"First you must realize that you are dreaming. . . This knowledge
automatically changes the dream state into another in which the critical
faculties are aroused and operating. . . You may "awaken" in your house for
example. If so, check your rooms against their normal arrangement. Anything
that does not normally belong there may be an hallucination, part of the
usual dreaming process. If you will such images to disappear, they will,
leaving you with the basic unhallucinated environment."
Jane Roberts (1)
It had been a while since I used the technique to "will away hallucinations"
as suggested by Seth, channeled by author Jane Roberts. I can still remember
the first time, many years ago, when I had come across the suggestion in
Robert's book Seth, Dreams and Projection of Consciousness. I was intrigued
by the idea of the "unhallucinated environment."
What was that exactly? If you are in a dream state, and not projecting
out-of-body into a physical location, then what are you left with if you
will away hallucinations? Is it that empty "grey space" that so many
dreamers have experienced, or is it something more? Is it populated with
symbols and objects of other people's dreams? Or populated with other "real"
entities? Is that possible? According to Seth, it is:
"You may, then, encounter images that are subconsciously formed, quite valid
images, that belong in another dimension; or constructions created by others
in other systems. For any control at all, you must learn to distinguish one
from the other. Again, . . . you must first will it to disappear. If it is a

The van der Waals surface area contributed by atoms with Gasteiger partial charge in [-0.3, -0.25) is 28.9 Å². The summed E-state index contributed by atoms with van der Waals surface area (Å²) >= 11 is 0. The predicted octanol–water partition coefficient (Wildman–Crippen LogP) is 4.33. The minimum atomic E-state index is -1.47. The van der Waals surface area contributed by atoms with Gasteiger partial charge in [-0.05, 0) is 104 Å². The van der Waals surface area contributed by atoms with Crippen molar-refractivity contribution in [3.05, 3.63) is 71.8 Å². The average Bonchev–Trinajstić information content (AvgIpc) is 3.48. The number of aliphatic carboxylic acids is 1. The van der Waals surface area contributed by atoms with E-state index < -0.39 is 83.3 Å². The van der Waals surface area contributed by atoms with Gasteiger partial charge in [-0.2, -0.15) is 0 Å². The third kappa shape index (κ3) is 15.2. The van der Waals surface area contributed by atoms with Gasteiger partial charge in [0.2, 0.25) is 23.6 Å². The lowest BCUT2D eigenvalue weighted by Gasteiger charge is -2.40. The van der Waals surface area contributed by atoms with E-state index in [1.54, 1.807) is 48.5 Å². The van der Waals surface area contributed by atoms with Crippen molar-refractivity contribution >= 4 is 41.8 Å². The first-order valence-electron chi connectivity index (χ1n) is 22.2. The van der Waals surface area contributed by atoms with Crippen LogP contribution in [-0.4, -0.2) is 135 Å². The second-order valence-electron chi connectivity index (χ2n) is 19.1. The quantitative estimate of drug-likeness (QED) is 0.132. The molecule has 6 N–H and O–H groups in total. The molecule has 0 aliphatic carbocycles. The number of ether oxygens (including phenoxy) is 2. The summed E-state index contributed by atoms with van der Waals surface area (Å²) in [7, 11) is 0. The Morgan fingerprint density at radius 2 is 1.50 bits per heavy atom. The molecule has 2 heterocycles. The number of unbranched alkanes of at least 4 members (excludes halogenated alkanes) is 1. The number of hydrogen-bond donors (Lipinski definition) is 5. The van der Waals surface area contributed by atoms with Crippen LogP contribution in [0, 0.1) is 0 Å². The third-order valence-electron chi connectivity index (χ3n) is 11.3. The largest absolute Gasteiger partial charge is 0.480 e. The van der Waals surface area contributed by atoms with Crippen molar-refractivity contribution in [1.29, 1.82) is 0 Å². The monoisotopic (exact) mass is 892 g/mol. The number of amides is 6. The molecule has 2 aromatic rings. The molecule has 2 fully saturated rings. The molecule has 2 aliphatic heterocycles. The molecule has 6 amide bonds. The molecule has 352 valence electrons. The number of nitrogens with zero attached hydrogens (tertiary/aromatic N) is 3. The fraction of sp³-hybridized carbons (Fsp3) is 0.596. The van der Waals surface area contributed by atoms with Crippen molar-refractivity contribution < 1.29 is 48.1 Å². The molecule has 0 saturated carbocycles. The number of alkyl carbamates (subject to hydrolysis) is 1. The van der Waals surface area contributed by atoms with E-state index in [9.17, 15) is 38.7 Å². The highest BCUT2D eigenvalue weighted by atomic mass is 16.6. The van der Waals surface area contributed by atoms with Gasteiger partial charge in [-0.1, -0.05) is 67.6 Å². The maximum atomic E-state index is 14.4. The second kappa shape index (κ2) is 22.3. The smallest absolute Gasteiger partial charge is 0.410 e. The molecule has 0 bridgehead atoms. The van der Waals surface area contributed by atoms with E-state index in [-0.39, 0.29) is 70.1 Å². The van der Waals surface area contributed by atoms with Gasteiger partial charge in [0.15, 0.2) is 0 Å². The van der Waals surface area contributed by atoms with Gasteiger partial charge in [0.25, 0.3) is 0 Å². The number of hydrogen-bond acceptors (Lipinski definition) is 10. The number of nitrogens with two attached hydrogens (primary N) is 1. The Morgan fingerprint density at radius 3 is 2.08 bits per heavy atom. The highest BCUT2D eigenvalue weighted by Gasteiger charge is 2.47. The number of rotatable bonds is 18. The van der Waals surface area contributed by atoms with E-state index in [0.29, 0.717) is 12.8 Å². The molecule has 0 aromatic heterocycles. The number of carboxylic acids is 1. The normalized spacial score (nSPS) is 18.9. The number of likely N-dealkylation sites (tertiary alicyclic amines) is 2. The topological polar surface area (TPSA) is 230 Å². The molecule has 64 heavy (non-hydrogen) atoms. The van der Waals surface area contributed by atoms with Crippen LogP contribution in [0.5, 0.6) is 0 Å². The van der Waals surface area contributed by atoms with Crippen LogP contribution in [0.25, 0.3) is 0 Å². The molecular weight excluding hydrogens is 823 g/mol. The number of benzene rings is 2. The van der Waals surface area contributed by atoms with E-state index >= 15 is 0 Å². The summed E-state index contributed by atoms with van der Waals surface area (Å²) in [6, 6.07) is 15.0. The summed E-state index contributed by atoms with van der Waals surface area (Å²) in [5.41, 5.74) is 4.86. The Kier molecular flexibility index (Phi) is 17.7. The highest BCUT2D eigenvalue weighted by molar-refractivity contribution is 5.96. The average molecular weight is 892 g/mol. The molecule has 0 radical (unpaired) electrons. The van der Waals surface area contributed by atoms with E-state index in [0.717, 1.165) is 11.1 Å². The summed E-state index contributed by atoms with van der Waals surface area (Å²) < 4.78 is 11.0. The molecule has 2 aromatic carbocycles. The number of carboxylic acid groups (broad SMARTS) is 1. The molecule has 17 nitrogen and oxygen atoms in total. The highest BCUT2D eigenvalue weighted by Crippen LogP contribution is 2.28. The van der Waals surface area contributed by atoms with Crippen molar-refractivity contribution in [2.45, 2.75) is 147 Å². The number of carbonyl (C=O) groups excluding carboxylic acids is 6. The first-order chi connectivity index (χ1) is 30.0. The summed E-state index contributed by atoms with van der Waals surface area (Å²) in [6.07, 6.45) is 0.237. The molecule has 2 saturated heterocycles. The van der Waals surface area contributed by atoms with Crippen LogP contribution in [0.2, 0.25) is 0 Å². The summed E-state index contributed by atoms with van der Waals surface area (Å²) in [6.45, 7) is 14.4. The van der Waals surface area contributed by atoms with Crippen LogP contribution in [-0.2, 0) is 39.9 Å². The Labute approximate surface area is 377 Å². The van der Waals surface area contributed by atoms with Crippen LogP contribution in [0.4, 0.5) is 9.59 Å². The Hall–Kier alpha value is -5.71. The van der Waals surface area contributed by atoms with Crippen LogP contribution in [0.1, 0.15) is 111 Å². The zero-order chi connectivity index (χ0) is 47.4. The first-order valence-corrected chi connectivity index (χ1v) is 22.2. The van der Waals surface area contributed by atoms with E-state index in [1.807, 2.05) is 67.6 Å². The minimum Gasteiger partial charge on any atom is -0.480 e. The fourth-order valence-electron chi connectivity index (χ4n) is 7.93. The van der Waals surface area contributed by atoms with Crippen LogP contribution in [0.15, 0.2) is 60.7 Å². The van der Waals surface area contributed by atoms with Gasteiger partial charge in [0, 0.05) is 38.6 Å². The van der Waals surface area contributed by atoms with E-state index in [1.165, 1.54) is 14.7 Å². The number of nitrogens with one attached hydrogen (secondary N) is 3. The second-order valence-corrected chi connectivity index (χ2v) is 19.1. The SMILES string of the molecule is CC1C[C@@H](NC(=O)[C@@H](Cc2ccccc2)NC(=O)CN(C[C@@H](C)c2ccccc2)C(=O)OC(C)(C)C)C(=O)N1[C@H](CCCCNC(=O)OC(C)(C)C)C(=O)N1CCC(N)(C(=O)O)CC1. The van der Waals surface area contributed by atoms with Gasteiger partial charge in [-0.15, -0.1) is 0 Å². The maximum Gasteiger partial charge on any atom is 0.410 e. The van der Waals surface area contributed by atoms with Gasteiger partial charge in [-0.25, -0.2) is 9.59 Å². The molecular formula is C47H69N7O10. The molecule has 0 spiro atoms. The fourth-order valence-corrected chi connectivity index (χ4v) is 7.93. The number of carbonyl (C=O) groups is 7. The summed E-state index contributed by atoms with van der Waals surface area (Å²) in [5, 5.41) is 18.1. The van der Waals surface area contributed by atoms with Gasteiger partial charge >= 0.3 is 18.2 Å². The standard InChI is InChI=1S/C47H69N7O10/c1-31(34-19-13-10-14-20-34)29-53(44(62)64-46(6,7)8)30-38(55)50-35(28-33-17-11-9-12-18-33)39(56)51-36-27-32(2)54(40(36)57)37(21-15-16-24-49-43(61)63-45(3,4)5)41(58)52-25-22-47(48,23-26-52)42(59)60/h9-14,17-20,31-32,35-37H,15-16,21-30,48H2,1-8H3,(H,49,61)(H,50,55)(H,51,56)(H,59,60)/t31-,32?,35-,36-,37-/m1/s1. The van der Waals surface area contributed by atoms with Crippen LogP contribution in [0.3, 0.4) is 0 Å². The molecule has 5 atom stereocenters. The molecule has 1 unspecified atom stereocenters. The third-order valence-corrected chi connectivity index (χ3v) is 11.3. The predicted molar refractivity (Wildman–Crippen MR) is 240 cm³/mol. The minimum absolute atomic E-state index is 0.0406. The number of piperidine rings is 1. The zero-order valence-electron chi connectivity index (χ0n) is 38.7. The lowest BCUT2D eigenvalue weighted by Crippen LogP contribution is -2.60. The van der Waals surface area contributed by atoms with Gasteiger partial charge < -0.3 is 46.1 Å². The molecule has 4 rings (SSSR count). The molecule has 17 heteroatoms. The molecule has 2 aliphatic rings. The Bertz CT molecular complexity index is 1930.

subconscious construction of your own, it will vanish." (2)
"The basic unhallucinated environment" became one more tantalizing idea that
made lucid dreaming all that more appealing - what was "out there" ("in
there"?) in the dream state to be discovered?
Over the years I played with the technique, always thrilled to notice when
objects or the entire dream scene vanished, but for some odd reason, I
didn't seem to remember to apply the technique very often.
Recently, however, during an ordinary lucid dream, I suddenly remembered to
will away my hallucinations to see what would happen:
I am at the cottage in Alberta. It's dark; the place is dimly lit. It is
very cluttered with furniture and other objects, like boxes and packages. It
is not messy though, everything is tidy, but crowded. I get up from where I
have been sitting and open a door to go into another room, presumably the
washroom. I look around and notice that this room too is very cluttered. I
then see a door that I had never noticed before. I wonder if it was meant to
be hidden, or if I had just never noticed it behind stacked boxes. As I am
about to go back out to the main living room area, I'm noticing more and
more that the place just doesn't look right. I must be dreaming!
I look for something to read, in order to reality-check, and I see a red LCD
display, like on a digital clock, on a shelf. I don't even have to look away
and then re-look to see the numbers change; they change quickly with every
blink of my eyes, proof that I am dreaming. I'm so happy to be lucid!
Then, reaching for the latch handle on the wooden door, I think that I
should try to meet S (as we had planned to do when we would each next get
lucid) but instead (probably due to all the clutter around me) I decide to
try Seth's advice and "will all hallucinations away". I want to see just how
much of the clutter is my own hallucinated imagery and I'm curious to see